Broke but Unbroken in The CCPA Monitor

Broke But Unbroken
Grassroots Social Movements and Their Radical Solutions to Poverty

By Augusta Dwyer  

Solutions to poverty can look very different from the grassroots level than they do to well-meaning NGOs and charitable foundations, or to such international bodies as the IMF and the WTO with their heavy-handed imposition of fiscal policies on developing countries.

In this book, journalist Augusta Dwyer looks at local solutions to economic and land distribution problems in four very different countries – Brazil, Indonesia, India and Argentina - movements initiated by the poor themselves. It is a bottom-up rather than a top-down approach, one that focuses on participatory democracy and collective decision-making.

In Brazil, Dwyer examines the movement by the landless to occupy parts of large, unproductive estates, or fazendas. It developed by 2006 into the largest grassroots social movement in the Western hemisphere, the MST. Less than 1% of the population owns 43% of the land in Brazil, and land ownership is an important status symbol. Successive presidents have promised land reform, and the concept is enshrined in the country’s constitution, but even the former Workers’ Party president, Lula da Silva, failed to fulfill his promises.

The MST, however, has had many successes in its struggle for land redistribution, and hundreds of thousands of once landless peasants now plant and harvest their own crops. They run co-operatives, packing plants, and schools, and the MST has begun to set up land communes on the outskirts of mega-cities such as Sao Paulo as a way of producing cheaper, healthier foods for the urban poor.

In Indonesia, a major issue has been the denial to peasants of their traditional right to plant and harvest in state-owned forests. Instead, they have been forbidden even to enter the forest, and the right to develop its resources has been given instead to a state-owned company, Perhutani, which makes furniture and other forest products. In response, a popular movement has also sprung up in that country, the SPI. It is an agrarian movement to promote the rights of the peasant class.

The clearing of forests for palm oil plantations is a major problem in Indonesia. The 32-year-long Suharto regime ended Sukarno’s land redistribution program and opened the country up to foreign economic interests, but the end of that regime in 1998 did not bring a substantial change in government policies. The SPI has continued to grow in strength and now offers courses in how to farm organically. Using these methods, farmers have substantially increased yields and reclaimed a million hectares of land.

The author describes the situation of the landless inMumbai by discussing India’s National Slum Dwellers’ Federation, which originated in that city in the late 1960s when people living in a slum called the Janata Colony mobilized to resist eviction by the city. It eventually evolved into the Indian Alliance, which won some recognition of tenure rights for the landless. This has resulted in the building of housing projects for at least some of the slum dwellers.

The Indian Alliance was involved in conducting a census of the families to be resettled, which gave the poor crucial knowledge about themselves and reversed the usual planning process, wherein outside “experts” decide what is needed. While government-built housing is hardly an ideal solution, it shows how grassroots organization can work with elements of the state in a delicate balance sometimes referred to as “radical pragmatism.”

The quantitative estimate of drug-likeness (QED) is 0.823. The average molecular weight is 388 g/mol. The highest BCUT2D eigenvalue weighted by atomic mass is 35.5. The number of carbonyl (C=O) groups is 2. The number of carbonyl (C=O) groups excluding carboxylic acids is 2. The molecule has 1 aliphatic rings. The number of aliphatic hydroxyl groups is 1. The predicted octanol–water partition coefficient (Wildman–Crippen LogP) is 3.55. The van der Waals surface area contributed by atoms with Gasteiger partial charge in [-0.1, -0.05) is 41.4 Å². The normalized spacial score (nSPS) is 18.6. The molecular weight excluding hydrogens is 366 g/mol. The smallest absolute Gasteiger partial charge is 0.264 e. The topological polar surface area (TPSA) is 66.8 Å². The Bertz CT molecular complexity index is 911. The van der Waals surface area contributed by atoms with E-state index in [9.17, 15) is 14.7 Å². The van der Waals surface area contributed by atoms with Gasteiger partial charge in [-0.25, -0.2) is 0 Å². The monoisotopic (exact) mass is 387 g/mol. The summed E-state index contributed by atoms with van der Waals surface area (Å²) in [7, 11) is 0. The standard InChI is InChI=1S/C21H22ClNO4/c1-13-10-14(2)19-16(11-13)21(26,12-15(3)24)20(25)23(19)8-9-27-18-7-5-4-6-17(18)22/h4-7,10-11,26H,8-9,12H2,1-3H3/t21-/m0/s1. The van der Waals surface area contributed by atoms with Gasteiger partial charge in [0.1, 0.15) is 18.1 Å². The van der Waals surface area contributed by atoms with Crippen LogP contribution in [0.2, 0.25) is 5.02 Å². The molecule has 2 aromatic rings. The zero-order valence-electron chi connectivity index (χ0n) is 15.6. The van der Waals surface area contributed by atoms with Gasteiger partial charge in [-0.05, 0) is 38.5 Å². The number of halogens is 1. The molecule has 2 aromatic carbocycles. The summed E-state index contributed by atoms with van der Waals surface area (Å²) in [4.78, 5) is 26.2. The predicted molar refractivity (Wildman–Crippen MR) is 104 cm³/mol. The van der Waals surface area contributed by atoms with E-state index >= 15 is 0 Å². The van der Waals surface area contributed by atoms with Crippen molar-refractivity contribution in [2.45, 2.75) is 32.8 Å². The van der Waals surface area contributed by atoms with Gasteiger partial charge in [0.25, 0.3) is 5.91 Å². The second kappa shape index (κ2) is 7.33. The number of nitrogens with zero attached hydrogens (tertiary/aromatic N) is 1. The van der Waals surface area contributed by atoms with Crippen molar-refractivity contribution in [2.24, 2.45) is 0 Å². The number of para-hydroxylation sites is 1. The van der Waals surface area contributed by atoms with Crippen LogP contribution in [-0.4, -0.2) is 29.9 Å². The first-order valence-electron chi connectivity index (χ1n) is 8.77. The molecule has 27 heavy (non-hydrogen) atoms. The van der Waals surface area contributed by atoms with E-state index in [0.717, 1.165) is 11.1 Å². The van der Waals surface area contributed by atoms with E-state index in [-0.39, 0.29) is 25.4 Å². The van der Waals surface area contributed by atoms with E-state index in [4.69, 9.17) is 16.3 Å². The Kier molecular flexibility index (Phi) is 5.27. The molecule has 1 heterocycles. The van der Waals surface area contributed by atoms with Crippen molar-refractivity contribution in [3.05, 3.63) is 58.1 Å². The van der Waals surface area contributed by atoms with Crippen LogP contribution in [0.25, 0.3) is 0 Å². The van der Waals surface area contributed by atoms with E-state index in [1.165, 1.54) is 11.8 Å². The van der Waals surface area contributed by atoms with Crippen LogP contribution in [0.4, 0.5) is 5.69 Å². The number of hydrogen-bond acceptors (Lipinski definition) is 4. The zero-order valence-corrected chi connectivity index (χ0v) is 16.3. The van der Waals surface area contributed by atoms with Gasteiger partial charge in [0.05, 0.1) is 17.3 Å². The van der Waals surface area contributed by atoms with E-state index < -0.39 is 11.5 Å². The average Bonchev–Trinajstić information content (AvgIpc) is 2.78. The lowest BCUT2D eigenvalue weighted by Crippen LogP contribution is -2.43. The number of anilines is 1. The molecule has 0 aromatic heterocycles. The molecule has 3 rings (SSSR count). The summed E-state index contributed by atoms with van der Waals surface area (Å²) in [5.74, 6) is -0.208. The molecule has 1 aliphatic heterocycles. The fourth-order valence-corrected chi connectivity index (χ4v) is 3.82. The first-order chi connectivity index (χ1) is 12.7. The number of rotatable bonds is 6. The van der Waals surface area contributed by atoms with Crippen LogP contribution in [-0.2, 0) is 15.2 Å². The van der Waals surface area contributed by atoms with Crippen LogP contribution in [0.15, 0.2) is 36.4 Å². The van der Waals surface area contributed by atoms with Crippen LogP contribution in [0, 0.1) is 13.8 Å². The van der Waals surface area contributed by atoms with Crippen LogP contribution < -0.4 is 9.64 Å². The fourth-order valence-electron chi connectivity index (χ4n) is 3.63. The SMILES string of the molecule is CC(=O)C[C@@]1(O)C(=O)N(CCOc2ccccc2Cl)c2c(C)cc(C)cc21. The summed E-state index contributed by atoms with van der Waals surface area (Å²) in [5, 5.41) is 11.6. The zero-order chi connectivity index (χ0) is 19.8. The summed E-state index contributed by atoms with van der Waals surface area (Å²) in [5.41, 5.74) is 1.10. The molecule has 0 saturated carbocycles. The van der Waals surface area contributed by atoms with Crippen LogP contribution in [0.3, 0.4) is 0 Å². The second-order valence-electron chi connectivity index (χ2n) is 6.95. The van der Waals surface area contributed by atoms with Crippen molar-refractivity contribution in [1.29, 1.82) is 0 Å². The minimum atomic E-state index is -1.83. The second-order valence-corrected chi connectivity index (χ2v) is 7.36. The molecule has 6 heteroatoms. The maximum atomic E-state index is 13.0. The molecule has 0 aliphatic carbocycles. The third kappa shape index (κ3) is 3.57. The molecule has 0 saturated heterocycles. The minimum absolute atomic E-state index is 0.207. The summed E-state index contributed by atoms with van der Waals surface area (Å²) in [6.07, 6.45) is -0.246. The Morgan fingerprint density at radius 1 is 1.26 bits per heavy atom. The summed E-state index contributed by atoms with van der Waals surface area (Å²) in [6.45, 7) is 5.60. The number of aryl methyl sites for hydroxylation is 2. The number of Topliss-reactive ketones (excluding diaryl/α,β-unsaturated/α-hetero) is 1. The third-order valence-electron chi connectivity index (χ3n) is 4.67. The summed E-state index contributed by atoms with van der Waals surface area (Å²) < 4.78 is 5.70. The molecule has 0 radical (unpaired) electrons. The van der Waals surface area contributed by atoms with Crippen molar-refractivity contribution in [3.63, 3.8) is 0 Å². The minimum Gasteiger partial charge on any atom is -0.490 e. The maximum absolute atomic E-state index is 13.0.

Another aspect of grassroots organizing in India that Dwyer looks at is a system of savings and loans organized by the poor. Small amounts of money are collected and pooled that can then be loaned out to members who have a project in mind. This is somewhat different from the Grameen Bank in Bangladesh, in that the money is contributed by the poor themselves and they determine how it is to be used and repaid.

Finally, Dwyer looks at the workers’ factory recuperation movement in Argentina that started during an economic crisis in 2001. Factories closed and many thousands of workers were laid off. Gradually, the notion of workers taking over workplaces to save their jobs came to the fore. First a copper pipe plant, then a paper plant, then a ceramics factory, a shipyard, and even a hospital were taken over and put back into operation as worker co-operatives.

This movement was not aided by the unions, which had co-operated with the government in forcing workers to take wage cuts and accept layoffs, driving a wedge between unions and the workers’ co-operative movement. There was also a divide between the movement and the traditional leftist parties, which adhered to the notion of the state running enterprises on behalf of the workers instead of workers running their own businesses. These tensions remain, but the workers’ co-op movement appears to be thriving in Argentina despite ups and downs in the economy and changes in political leadership.

If one passage from the book sums up the problem with traditional top-down models of assistance to the developing world, it is the following: “Often, the very people who have proven either chronically unwilling and unable to deal with the plight of their nation’s poor, or are hopelessly inept at doing so, are the ones who get to disperse vast sums of money intended for them.” The movements Augusta Dwyer describes in this book turn that paradigm on its head and are signs of hope in an area that has seen more than its share of failures.

–reviewed by Frank Bayerl

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